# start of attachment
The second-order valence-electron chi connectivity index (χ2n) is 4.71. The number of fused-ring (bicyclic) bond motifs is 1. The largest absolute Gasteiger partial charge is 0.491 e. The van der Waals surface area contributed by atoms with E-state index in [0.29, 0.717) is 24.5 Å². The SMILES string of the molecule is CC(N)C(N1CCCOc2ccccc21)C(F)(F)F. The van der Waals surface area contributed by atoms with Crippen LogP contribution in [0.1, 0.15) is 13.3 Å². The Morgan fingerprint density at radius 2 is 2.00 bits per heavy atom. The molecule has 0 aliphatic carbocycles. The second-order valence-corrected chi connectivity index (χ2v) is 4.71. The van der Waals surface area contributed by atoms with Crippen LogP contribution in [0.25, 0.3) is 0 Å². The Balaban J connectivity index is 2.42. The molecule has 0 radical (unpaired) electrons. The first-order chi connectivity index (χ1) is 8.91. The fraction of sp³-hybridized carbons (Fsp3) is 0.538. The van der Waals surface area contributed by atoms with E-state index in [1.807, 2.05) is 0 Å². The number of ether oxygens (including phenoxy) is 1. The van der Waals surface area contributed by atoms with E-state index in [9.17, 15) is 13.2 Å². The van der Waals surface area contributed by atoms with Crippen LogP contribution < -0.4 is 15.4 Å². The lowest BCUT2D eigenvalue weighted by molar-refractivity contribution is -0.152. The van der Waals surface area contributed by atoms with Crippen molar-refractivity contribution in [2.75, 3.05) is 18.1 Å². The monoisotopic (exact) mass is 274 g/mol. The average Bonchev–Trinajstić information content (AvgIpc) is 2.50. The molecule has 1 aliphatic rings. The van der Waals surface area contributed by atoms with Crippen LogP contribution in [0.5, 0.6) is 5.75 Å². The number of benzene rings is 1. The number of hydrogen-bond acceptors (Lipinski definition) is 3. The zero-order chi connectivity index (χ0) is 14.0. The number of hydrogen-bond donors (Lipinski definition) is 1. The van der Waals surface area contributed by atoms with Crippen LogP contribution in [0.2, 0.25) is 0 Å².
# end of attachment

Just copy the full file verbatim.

The second-order valence-electron chi connectivity index (χ2n) is 4.71. The number of fused-ring (bicyclic) bond motifs is 1. The largest absolute Gasteiger partial charge is 0.491 e. The van der Waals surface area contributed by atoms with E-state index in [0.29, 0.717) is 24.5 Å². The SMILES string of the molecule is CC(N)C(N1CCCOc2ccccc21)C(F)(F)F. The van der Waals surface area contributed by atoms with Crippen LogP contribution in [0.1, 0.15) is 13.3 Å². The Morgan fingerprint density at radius 2 is 2.00 bits per heavy atom. The molecule has 0 aliphatic carbocycles. The second-order valence-corrected chi connectivity index (χ2v) is 4.71. The van der Waals surface area contributed by atoms with Crippen LogP contribution in [0.25, 0.3) is 0 Å². The Balaban J connectivity index is 2.42. The molecule has 0 radical (unpaired) electrons. The first-order chi connectivity index (χ1) is 8.91. The fraction of sp³-hybridized carbons (Fsp3) is 0.538. The van der Waals surface area contributed by atoms with E-state index in [1.807, 2.05) is 0 Å². The number of ether oxygens (including phenoxy) is 1. The van der Waals surface area contributed by atoms with E-state index in [9.17, 15) is 13.2 Å². The van der Waals surface area contributed by atoms with Crippen LogP contribution < -0.4 is 15.4 Å². The lowest BCUT2D eigenvalue weighted by molar-refractivity contribution is -0.152. The van der Waals surface area contributed by atoms with Crippen molar-refractivity contribution in [2.75, 3.05) is 18.1 Å². The monoisotopic (exact) mass is 274 g/mol. The average Bonchev–Trinajstić information content (AvgIpc) is 2.50. The molecule has 1 aliphatic rings. The van der Waals surface area contributed by atoms with Crippen LogP contribution in [0.5, 0.6) is 5.75 Å². The number of benzene rings is 1. The number of hydrogen-bond acceptors (Lipinski definition) is 3. The zero-order chi connectivity index (χ0) is 14.0. The number of hydrogen-bond donors (Lipinski definition) is 1. The van der Waals surface area contributed by atoms with Crippen LogP contribution in [0.2, 0.25) is 0 Å².